Marlborough shown within Wiltshire
|Population||8,009 (2001 census)|
|OS grid reference|
|Sovereign state||United Kingdom|
|EU Parliament||South West England|
|Website||Marlborough Town Council|
Marlborough (English pronunciation: /ˈmɔːlbrə/ ( listen) MAWL-brə) is a market town and civil parish in the English county of Wiltshire on the Old Bath Road, the old main road from London to Bath. It is reputed to have one of the widest high streets in Britain, second only to Stockton-on-Tees. The town is on the river Kennet.
The earliest sign of human habitation is a 62 feet (19 m) high prehistoric tumulus in the grounds of Marlborough College. Recent radiocarbon dating has found it to date from about 2400 BC. It is of similar age to the larger Silbury Hill about 5 miles (8.0 km) west of the town. Legend has it that the Mound is the burial site of Merlin and that the name of the town, Marlborough comes from Merlin's Barrow. On John Speed's map of Wiltshire (1611), the town's name is recorded as Marlinges boroe. The town's motto is Ubi nunc sapientis ossa Merlini - Where now are the bones of wise Merlin.
Further evidence of human occupation comes from the discovery of the Marlborough Bucket, an Iron Age burial bucket, with decorations of human heads and animals on sheet bronze, on display at the Wiltshire Heritage Museum in Devizes.
Roman remains and coins have been found two miles to the east of Marlborough, at Mildenhall (Cunetio). A later Saxon settlement grew up around The Green and two early river crossings were made at Isbury Lane and Stonebridge Lane.
In 1067 William the Conqueror assumed control of the Marlborough area and set about building a wooden motte and bailey castle, sited on the prehistoric mound. This was completed in around 1100. Stone was used to strengthen the castle in around 1175. The first written record of Marlborough dates from the Domesday Book in 1087. William also established a mint in Marlborough, which coined the William I and the early William II silver pennies. The coins display the name of the town as Maerlebi or Maerleber.
He also established the neighbouring Savernake Forest as a favourite Royal hunting ground and Marlborough Castle became a Royal residence. Henry I observed Easter here in 1110. Henry II stayed at Marlborough Castle in talks with the King of Scotland. His son, Richard I (Coeur de Lion) gave the castle to his brother John, in 1186. King John was married here and spent time in Marlborough. He even established a Treasury.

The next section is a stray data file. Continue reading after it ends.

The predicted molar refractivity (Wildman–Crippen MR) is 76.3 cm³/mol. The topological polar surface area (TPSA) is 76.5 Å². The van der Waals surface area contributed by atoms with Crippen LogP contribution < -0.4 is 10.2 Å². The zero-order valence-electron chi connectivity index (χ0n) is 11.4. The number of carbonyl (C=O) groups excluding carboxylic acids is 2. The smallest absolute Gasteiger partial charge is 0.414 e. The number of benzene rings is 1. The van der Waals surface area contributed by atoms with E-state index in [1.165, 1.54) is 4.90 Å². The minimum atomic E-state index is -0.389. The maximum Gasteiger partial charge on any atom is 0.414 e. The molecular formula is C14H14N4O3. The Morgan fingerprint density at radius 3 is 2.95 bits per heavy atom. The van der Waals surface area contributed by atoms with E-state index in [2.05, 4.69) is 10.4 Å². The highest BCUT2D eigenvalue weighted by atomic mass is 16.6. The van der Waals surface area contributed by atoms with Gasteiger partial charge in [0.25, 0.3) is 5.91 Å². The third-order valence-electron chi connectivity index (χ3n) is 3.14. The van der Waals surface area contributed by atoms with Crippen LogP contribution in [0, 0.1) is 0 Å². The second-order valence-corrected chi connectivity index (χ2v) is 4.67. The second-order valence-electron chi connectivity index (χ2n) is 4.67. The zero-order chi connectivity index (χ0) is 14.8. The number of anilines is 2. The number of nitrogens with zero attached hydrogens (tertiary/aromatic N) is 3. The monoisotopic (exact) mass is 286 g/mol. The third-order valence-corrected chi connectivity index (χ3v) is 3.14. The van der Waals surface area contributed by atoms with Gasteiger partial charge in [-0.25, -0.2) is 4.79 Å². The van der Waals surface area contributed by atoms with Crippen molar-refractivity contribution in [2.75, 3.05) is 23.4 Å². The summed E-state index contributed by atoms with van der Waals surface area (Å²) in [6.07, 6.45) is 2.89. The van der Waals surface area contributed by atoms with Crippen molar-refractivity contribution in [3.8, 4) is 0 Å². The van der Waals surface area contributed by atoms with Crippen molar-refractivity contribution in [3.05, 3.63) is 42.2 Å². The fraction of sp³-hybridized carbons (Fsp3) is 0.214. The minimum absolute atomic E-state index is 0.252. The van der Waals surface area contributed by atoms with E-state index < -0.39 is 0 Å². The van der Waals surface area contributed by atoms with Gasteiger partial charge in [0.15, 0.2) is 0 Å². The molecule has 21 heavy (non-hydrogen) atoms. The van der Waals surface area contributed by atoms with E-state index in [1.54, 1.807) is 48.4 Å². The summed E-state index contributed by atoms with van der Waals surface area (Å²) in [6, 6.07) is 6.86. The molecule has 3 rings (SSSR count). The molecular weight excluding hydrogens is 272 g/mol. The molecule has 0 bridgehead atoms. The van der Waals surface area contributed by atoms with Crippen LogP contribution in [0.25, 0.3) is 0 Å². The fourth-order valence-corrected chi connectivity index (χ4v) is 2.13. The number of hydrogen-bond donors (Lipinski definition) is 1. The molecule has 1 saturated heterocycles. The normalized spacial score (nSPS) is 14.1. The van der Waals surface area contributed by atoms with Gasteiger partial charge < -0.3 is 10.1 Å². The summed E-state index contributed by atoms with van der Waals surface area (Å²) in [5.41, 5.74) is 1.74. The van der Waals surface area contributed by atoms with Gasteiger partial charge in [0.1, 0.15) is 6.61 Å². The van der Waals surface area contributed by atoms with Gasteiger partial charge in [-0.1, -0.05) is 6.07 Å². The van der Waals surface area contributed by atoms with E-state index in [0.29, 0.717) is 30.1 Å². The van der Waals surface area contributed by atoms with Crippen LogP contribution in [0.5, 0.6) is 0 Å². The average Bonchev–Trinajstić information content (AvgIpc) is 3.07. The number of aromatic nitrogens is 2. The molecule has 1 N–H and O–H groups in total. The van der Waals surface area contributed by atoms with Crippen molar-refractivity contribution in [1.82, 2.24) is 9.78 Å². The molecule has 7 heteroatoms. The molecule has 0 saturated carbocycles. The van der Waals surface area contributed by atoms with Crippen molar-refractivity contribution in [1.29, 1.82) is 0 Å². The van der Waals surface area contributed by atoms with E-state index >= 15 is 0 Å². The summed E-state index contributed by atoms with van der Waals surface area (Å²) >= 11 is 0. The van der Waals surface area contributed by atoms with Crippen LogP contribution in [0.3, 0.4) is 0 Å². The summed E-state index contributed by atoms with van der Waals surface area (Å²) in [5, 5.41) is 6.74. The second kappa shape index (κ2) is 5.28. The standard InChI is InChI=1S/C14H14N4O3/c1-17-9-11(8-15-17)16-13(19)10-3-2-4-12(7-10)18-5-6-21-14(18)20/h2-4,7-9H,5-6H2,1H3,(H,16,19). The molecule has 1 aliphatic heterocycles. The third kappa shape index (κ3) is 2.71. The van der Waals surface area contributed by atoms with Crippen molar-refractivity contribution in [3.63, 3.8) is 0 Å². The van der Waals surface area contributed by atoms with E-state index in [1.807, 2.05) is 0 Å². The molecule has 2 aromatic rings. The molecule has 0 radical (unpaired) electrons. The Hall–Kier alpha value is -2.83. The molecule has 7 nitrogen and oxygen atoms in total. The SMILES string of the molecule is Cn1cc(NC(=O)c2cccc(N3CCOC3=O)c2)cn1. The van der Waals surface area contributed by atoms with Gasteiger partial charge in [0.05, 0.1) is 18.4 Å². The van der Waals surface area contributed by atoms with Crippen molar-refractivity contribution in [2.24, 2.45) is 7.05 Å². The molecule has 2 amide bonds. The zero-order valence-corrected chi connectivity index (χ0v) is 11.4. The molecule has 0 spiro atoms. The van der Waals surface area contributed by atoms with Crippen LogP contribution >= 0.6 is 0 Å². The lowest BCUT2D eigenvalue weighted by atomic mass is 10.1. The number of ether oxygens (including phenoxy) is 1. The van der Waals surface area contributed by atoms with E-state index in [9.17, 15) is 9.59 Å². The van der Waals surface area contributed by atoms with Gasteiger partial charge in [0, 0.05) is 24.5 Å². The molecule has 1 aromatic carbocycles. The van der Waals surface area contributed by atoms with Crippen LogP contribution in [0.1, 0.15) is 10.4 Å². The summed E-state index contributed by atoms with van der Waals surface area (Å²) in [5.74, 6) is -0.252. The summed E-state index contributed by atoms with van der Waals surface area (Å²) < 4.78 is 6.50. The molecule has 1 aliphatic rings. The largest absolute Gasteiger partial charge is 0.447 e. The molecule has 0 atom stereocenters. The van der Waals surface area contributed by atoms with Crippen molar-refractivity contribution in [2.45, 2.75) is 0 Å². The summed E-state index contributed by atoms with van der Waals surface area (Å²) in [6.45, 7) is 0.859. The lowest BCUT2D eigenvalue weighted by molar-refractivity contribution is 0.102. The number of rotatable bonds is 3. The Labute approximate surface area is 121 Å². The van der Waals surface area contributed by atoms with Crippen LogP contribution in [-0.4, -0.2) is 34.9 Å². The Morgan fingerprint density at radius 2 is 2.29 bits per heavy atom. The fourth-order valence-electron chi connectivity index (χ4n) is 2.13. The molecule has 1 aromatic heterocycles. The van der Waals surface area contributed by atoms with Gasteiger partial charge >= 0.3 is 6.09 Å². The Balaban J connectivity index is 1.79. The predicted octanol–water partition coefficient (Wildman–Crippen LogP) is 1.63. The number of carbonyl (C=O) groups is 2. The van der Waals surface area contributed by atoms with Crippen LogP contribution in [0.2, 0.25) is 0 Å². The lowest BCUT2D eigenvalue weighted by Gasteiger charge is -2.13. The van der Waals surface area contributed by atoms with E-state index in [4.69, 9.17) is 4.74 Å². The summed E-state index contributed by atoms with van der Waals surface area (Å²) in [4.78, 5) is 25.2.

In 1204 King John granted Charter to the Borough which permitted an annual eight-day fair, commencing on 14 August, the vigil of the Feast of the Assumption of Our Lady (15 August), in which "all might enjoy the liberties and quittances customary in the fair at Winchester". He also established that weekly markets may be held on Wednesdays and Saturdays. These continue to this day.
Later Henry III was also married here. Henry III held Parliament here, in 1267, when the Statute of Marlborough was passed (this gave rights and privileges to small land owners and limited the right of the King to take possession of land). This seven-hundred-year-old law states that no-one shall seize his neighbour's goods for alleged wrong without permission of the Court. Apart from Charters, it is the oldest statute in English law which has not yet been repealed.
The castle fell into disrepair by the end of the 14th century but remained Crown property. Edward VI then passed it to the Seymour family, his mother's relatives. In 1498 Thomas Wolsey was ordained priest in (the now redundant) St Peter's church. He later rose to become a cardinal and Lord Chancellor.
In 1642 Marlborough's peace was shattered by the English Civil War. The Seymours held the Castle for the King but the Town was for Parliament. With his headquarters in nearby Oxford, King Charles had to deal with Marlborough. "A Town the most notoriously disaffected of all that Country, otherwise, saving the obstinacy and malice of the inhabitants, in the situation of it very unfit for a garrison... this place the King saw would prove quickly an ill neighbour to him, not only as it was in the heart of a rich County, and so would straighten him, and even infest his quarters."